Commemorated May 7
Our Holy Father John of Zedazeni and his twelve disciples, Abibus of Nekresi, Anthony of Martqopi, David of Gareji, Zenon of Iqalto, Thaddeus of Stepantsminda, Jesse of Tsilkani, Joseph of Alaverdi, Isidore of Samtavisi, Michael of Ulumbo, Pyrrhus of Breti, Stephen of Khirsa, and Shio of Mgvime, were Syrian ascetics and the founding fathers of Georgian monastic life.
Saint John received his spiritual education in Antioch. Early in his youth he was tonsured a monk and withdrew to the wilderness. The Lord, recognizing his humility, diligence in fasting, and devout watchfulness, blessed His faithful servant with the gift of healing the sick and casting out demons. Saint John was celebrated for his holy deeds and miracles. Curious crowds would swarm around him, and after some time he found it necessary to withdraw into even deeper seclusion.
Taking with him several of his disciples, he chose a remote area, fashioned for himself a cell, and began to labor as a hermit. Once the Most Holy Theotokos appeared to Saint John and told him, “Take twelve monks and go with them to Georgia, the nation enlightened by the Equal-to-the-Apostles Nino, and strengthen the Christian soul of its people.”
Saint John related the vision to his disciples, and after much fasting and prayer he chose twelve of them: Abibus, Anthony, David, Zenon, Thaddeus, Isidore, Joseph, Jesse, Michael, Pyrrhus, Stephen, and Shio. He left his remaining disciples in the wilderness in the care of the abbot, the blessed elder Euthymius, and set off for Georgia with the twelve he had chosen.
By divine revelation the Georgian king Parsman and Catholicos Evlavios received the good news that the venerable fathers were in Mesopotamia, on their way to Georgia, and they hurried to greet them with the proper honors. King Parsman and Catholicos Evlavios met the holy fathers as they were approaching Mtskheta.
The holy fathers venerated the myrrh-streaming wood of the Living Pillar and the Robe of Christ at Svetitskhoveli Cathedral. From there Saint John and his disciples traveled throughout Georgia, visiting its many holy sites.
With the blessing of Catholicos Evlavios, Saint John and his disciples settled on Zedazeni Mountain, where a pagan temple to the idol Zadeni had previously stood. The monks lived in wretched cells, eating only plants and praying ceaselessly.
Having heard of the spiritual endeavors of Saint John and his disciples, Christian believers began to flock to Zedazeni Mountain. Many burned with longing for the monastic life, and some abandoned the world to join the holy fathers at Zedazeni. In such a way, Zedazeni Mountain was transformed into an abode of hermits.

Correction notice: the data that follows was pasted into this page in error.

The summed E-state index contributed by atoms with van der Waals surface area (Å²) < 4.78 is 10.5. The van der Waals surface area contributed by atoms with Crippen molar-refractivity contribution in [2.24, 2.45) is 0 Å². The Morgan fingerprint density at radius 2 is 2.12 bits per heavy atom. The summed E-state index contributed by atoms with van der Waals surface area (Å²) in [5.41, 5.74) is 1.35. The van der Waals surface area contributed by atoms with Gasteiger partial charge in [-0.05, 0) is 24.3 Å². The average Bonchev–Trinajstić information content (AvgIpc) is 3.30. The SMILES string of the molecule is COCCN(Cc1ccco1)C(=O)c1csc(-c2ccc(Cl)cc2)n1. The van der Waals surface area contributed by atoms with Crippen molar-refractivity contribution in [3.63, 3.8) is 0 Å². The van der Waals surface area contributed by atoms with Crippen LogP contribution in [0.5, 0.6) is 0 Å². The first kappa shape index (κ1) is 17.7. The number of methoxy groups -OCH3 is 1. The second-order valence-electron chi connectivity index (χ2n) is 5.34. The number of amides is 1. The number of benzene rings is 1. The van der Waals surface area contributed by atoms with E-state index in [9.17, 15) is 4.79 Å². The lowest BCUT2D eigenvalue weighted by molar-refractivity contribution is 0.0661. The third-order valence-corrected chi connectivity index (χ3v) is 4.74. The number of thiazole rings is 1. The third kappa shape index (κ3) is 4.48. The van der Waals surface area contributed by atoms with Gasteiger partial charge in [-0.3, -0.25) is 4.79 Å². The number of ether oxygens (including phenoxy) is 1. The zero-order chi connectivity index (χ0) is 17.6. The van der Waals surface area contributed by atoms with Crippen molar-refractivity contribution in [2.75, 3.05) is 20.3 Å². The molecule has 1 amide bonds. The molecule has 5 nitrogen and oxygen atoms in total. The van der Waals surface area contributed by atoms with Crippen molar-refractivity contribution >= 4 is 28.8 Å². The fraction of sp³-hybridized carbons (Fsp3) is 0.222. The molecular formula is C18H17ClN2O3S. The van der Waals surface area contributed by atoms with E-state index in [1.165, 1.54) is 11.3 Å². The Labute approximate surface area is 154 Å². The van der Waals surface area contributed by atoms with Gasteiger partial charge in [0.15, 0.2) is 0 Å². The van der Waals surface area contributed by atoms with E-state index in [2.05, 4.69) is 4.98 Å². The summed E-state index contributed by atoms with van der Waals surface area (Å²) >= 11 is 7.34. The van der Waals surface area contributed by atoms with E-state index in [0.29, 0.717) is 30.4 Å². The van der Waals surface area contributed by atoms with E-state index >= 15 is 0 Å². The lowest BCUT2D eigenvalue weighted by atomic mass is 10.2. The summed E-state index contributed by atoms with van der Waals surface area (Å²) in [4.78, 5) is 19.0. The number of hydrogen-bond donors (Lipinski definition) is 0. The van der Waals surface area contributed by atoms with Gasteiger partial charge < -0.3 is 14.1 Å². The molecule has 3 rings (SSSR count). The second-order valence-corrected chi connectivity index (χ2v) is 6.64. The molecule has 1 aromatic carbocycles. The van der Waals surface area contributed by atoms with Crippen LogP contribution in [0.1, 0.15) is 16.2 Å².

One night the Most Holy Theotokos appeared again to Saint John and instructed him to send his disciples throughout the country to preach the Word of God. In the morning, having related the vision to his disciples, Saint John advised them: “Our Lord Jesus Christ sent us to perform good deeds for this country and its people, for they are newly planted seeds in the Christian Faith. Therefore, let us go forth, each in his own direction, to preach the Word of God!”
Saint John remained at Zedazeni and went about his usual labors in the company of the Deacon Ilia. Zedazeni Mountain was without water, but Saint John prayed to God for a spring, and the Lord sent him a healing spring at the mountain’s peak. Through Saint John’s holy prayers, a bear that often came to the spring to drink was tamed and became a guard and protector of Zedazeni Monastery.
(To this day, the beasts of Zedazeni forest have never disturbed a single soul). Through Saint John’s intercessions, a man mute and paralyzed from his childhood began to speak and walk.
After earnestly serving God for many years, Saint John received a sign that his death was approaching. He called his disciples, blessed them, bade them farewell, and left them to bury him in the cave where he had dwelt. After receiving Holy Communion, Saint John beheld the heavens open and the incorporeal powers with the armies of saints shining forth.
The Lord called Saint John to Himself, saying: “I am the Lord, the God of your father Abraham. Come and I will give you rest from your labors.”
The holy father prayed and gave up his soul to the Lord. After his repose Saint John’s disciples reasoned among themselves that a dismal cave was unfit to serve as their holy father’s burial place, and with great reverence they buried his remains in a church at the foot of the mountain. But suddenly a violent earthquake shook the ground where they stood. The earth ceased to quake only after the frightened disciples remembered their shepherd’s will and realized that the tremors were a sign from God. So the disciples, a priest, and a deacon uncovered the holy relics and reburied Saint John according to his will. While they were being translated, Saint John’s holy relics healed many sick and demon-possessed people.